Steel on Steel Interview

Listen to my interview about drugs and narco-terrorism on Steel on Steel News radio with John Loeffler.

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The Drug Enforcement Agency’s mission is to enforce drug laws and bring to justice criminals and organizations who endanger our country through illegal drug trafficking. Retired DEA Special Agent Jeffrey Higgins (www.jeffreyjameshiggins.com) joins us on security weekend to discuss the nexus between drug trafficking and terrorism and examine the pros and cons of legalizing certain drugs.

Understanding Narco-Terrorism

Burning seized drugs in Kabul, Afghanistan, in 2005. Photo by Jeffrey James Higgins.

American Thinker

By JeffreyJames Higgins

Published on June 13, 2017

To defeat terrorism, the United States should use federal criminal laws to aggressively target narco-terrorists. While narco-terrorism is frequently mentioned in the news, it is rarely explained properly, and as a result, many skeptics doubt its impact. Understanding how drug trafficking fuels terrorism is necessary to craft effective counterterrorism policy and to triumph in the global war on terror.

Narco-terrorism describes the nexus between drug trafficking and terrorism. This term covers a wide spectrum of behavior, but there are four primary types of narco-terrorism. As a special agent with the DEA, I investigated narco-terrorism for over a decade. After the narco-terrorism law was enacted in 2006, I made the first, precedent-setting arrest for narco-terrorism and I was the case agent for the first two narco-terrorism convictions. The link between narcotics trafficking and terrorism is significant and has been repeatedly proven in court. Continue reading “Understanding Narco-Terrorism”

Why buying illegal drugs is immoral

The Washington Times

By Jeffrey James Higgins

Thursday, April 27, 2017

ANALYSIS/OPINION:

Immoral Illegal Drugs Illustration by Greg Groesch/The Washington Times

Purchasing illegal drugs is an immoral act, regardless of where one stands in the legalization debate. When drugs are legally prohibited, criminal organizations assume control of production and distribution, making violence inherent in the process. Drug proceeds are used to fund criminal and terrorist organizations, enabling them to murder innocent people, attack police and military, bleed our tax dollars, and destroy the rule of law.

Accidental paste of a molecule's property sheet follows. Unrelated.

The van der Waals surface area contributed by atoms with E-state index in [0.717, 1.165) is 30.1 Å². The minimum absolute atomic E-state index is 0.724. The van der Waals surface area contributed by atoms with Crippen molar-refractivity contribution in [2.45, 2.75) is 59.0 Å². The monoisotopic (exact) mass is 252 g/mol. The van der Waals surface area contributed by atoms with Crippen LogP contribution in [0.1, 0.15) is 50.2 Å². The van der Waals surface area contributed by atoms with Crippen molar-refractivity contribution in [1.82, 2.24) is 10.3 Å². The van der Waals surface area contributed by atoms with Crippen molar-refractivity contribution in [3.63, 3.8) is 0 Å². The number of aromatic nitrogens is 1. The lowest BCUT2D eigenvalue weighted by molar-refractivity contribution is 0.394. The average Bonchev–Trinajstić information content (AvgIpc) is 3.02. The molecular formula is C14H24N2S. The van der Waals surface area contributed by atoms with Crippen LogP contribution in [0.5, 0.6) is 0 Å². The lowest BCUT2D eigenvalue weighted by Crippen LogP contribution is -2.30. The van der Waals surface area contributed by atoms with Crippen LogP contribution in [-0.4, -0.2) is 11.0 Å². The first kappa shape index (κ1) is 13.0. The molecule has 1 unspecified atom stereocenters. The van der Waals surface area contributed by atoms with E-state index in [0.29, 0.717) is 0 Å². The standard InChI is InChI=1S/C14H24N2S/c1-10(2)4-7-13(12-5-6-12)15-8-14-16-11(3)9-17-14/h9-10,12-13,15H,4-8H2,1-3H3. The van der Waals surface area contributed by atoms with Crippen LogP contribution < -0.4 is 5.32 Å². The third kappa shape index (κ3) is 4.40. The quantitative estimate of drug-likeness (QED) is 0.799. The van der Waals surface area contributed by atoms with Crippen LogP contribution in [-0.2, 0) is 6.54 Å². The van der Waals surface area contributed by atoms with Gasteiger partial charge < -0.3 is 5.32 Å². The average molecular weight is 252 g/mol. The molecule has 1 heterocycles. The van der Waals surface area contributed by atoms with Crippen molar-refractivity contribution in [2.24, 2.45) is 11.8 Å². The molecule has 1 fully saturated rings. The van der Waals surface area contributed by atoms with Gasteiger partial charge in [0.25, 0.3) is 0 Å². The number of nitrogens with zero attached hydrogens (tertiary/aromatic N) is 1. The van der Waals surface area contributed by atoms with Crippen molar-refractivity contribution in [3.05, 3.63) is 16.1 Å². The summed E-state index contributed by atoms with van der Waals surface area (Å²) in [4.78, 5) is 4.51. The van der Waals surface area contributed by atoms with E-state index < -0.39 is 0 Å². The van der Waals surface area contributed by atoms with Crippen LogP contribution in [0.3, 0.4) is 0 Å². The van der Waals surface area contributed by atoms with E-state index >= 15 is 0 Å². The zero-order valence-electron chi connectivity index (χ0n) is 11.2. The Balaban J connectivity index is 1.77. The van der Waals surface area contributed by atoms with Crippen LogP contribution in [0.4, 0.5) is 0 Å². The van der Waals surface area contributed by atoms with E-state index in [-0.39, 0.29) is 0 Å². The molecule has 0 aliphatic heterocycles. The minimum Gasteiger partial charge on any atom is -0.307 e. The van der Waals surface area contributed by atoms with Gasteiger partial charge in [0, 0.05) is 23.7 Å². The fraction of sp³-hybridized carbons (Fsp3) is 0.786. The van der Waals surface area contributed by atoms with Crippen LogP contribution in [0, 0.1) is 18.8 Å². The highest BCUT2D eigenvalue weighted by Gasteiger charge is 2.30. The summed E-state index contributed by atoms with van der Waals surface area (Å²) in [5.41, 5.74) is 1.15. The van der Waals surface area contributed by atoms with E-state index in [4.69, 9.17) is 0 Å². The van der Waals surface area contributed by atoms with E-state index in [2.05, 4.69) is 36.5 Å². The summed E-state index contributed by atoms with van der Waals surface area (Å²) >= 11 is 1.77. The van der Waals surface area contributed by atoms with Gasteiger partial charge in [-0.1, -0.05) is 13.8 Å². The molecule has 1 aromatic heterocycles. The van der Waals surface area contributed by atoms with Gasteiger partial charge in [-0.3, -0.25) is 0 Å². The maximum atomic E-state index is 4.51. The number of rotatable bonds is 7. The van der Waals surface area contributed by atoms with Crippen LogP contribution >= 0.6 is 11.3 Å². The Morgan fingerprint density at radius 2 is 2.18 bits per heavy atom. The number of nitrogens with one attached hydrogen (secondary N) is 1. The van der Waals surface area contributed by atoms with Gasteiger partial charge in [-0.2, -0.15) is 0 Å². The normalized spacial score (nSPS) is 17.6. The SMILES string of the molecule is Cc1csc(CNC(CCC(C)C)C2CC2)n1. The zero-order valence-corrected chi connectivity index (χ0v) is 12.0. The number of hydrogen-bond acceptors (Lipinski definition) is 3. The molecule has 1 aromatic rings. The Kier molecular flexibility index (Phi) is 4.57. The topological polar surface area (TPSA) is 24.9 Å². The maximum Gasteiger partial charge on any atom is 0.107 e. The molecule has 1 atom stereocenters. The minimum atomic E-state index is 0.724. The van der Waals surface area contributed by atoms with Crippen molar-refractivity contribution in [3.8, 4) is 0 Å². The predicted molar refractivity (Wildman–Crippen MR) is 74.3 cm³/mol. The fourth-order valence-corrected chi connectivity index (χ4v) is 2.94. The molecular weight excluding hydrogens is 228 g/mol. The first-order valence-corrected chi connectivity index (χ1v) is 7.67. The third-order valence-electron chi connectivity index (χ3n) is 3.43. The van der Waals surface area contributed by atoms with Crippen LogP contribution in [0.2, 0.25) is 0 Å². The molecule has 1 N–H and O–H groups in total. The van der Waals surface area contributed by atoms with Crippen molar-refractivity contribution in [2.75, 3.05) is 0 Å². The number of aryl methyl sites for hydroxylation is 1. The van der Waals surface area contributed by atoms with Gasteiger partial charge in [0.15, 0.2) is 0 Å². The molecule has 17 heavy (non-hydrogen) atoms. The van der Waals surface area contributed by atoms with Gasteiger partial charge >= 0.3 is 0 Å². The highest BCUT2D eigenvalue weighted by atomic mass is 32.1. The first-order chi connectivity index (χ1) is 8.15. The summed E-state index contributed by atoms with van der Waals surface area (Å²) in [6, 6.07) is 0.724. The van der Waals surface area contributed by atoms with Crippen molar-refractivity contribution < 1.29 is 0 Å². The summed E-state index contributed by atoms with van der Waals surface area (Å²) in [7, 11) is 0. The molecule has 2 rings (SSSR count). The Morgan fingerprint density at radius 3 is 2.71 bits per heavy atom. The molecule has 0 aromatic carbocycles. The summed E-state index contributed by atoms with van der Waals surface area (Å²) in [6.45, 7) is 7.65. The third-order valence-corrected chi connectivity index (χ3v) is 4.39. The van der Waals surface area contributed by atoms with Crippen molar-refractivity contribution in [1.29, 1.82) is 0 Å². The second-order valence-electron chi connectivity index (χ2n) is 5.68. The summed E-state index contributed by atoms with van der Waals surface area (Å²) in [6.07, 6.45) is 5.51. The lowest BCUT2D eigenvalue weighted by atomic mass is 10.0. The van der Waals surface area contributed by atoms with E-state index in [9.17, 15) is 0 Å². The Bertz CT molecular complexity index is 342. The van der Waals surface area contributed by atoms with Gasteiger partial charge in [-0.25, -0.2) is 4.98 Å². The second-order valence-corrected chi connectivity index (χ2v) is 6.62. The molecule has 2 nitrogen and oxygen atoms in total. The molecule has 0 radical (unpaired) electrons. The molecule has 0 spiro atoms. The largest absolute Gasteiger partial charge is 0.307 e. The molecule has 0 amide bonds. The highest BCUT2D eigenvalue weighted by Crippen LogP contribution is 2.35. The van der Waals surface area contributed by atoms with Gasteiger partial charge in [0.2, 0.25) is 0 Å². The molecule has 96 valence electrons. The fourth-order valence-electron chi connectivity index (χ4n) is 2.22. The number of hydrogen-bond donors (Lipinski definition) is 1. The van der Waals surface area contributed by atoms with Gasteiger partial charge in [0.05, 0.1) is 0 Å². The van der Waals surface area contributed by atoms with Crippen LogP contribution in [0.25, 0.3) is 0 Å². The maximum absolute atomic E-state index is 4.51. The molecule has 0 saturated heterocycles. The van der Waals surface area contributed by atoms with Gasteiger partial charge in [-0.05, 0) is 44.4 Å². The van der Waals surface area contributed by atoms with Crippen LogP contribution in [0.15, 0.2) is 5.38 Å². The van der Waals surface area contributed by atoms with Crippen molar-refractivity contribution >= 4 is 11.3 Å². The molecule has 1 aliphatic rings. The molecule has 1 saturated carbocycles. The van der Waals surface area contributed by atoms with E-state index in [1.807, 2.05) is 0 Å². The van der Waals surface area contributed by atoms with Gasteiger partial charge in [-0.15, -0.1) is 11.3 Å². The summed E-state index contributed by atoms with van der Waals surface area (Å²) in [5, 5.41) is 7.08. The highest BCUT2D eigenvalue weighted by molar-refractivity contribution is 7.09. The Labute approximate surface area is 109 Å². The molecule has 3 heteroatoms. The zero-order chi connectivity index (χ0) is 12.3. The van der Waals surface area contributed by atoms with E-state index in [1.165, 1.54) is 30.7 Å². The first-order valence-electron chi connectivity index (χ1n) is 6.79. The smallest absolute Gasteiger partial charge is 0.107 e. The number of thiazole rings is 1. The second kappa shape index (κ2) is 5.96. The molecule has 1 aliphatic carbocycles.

Drugs are a major source of income for terrorist groups and other criminal organizations, due to the high profit margins in these illegal markets. For example, one kilogram of heroin costs $2,500-$5,000 in Afghanistan and it sells for $60,000-$90,000 in the United States. That same kilogram is worth approximately $1.5 million after is it diluted and divided into individual dosage units. Profits made from illegal drug sales are also unreported income, allowing unlawful enterprises to remain in the shadows.

There is a strong nexus between drug trafficking and terrorism. According to DEA’s FY2016 Performance Budget Congressional Submission, 22 of 59 designated Foreign Terrorist Organizations had possible ties to drug trafficking. This number is probably low, because evidence is difficult to obtain, and it doesn’t address two recently designated terrorist groups. As an example, Afghanistan produces most of the world’s opium, morphine, and heroin. In Afghanistan, drug producers, traffickers, and transporters have deep connections to the Taliban, Haqqani network, and other terrorist groups. Drug traffickers use terrorists for protection and terrorists use drug traffickers to fund their activities.